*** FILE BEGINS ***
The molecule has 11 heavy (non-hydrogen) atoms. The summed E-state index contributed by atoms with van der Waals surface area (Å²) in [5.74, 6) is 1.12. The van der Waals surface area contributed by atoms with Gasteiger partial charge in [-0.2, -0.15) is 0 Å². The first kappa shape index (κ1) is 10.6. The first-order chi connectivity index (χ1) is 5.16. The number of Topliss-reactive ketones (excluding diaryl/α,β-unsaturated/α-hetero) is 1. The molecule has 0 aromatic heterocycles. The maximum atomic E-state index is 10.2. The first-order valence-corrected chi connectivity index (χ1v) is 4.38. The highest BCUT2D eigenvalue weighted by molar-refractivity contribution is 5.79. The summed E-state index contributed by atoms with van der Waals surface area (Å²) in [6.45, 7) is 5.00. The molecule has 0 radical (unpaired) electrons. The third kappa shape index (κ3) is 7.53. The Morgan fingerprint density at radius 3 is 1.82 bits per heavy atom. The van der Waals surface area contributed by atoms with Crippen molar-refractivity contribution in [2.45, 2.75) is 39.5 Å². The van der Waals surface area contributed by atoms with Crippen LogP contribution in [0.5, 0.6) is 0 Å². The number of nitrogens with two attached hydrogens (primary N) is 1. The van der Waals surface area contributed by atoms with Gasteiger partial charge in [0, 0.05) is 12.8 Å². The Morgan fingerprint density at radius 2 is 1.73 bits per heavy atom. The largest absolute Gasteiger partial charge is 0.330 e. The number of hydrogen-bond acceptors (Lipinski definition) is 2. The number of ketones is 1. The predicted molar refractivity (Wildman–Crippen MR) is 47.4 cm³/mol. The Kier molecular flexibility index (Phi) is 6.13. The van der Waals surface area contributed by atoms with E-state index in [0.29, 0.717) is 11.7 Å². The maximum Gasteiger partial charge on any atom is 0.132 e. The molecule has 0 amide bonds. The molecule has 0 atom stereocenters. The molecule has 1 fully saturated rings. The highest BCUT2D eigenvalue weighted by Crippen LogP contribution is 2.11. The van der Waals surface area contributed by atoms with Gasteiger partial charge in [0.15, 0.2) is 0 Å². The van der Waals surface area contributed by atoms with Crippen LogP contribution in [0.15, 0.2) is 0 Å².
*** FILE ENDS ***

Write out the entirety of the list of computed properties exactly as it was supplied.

The molecule has 11 heavy (non-hydrogen) atoms. The summed E-state index contributed by atoms with van der Waals surface area (Å²) in [5.74, 6) is 1.12. The van der Waals surface area contributed by atoms with Gasteiger partial charge in [-0.2, -0.15) is 0 Å². The first kappa shape index (κ1) is 10.6. The first-order chi connectivity index (χ1) is 5.16. The number of Topliss-reactive ketones (excluding diaryl/α,β-unsaturated/α-hetero) is 1. The molecule has 0 aromatic heterocycles. The maximum atomic E-state index is 10.2. The first-order valence-corrected chi connectivity index (χ1v) is 4.38. The highest BCUT2D eigenvalue weighted by molar-refractivity contribution is 5.79. The summed E-state index contributed by atoms with van der Waals surface area (Å²) in [6.45, 7) is 5.00. The molecule has 0 radical (unpaired) electrons. The third kappa shape index (κ3) is 7.53. The Morgan fingerprint density at radius 3 is 1.82 bits per heavy atom. The van der Waals surface area contributed by atoms with Crippen molar-refractivity contribution in [2.45, 2.75) is 39.5 Å². The van der Waals surface area contributed by atoms with Crippen LogP contribution in [0.5, 0.6) is 0 Å². The number of nitrogens with two attached hydrogens (primary N) is 1. The van der Waals surface area contributed by atoms with Gasteiger partial charge in [0, 0.05) is 12.8 Å². The Morgan fingerprint density at radius 2 is 1.73 bits per heavy atom. The largest absolute Gasteiger partial charge is 0.330 e. The number of hydrogen-bond acceptors (Lipinski definition) is 2. The number of ketones is 1. The predicted molar refractivity (Wildman–Crippen MR) is 47.4 cm³/mol. The Kier molecular flexibility index (Phi) is 6.13. The van der Waals surface area contributed by atoms with E-state index in [0.29, 0.717) is 11.7 Å². The maximum Gasteiger partial charge on any atom is 0.132 e. The molecule has 0 amide bonds. The molecule has 0 atom stereocenters. The molecule has 1 fully saturated rings. The highest BCUT2D eigenvalue weighted by Crippen LogP contribution is 2.11. The van der Waals surface area contributed by atoms with Gasteiger partial charge in [0.15, 0.2) is 0 Å². The van der Waals surface area contributed by atoms with Crippen LogP contribution in [0.15, 0.2) is 0 Å².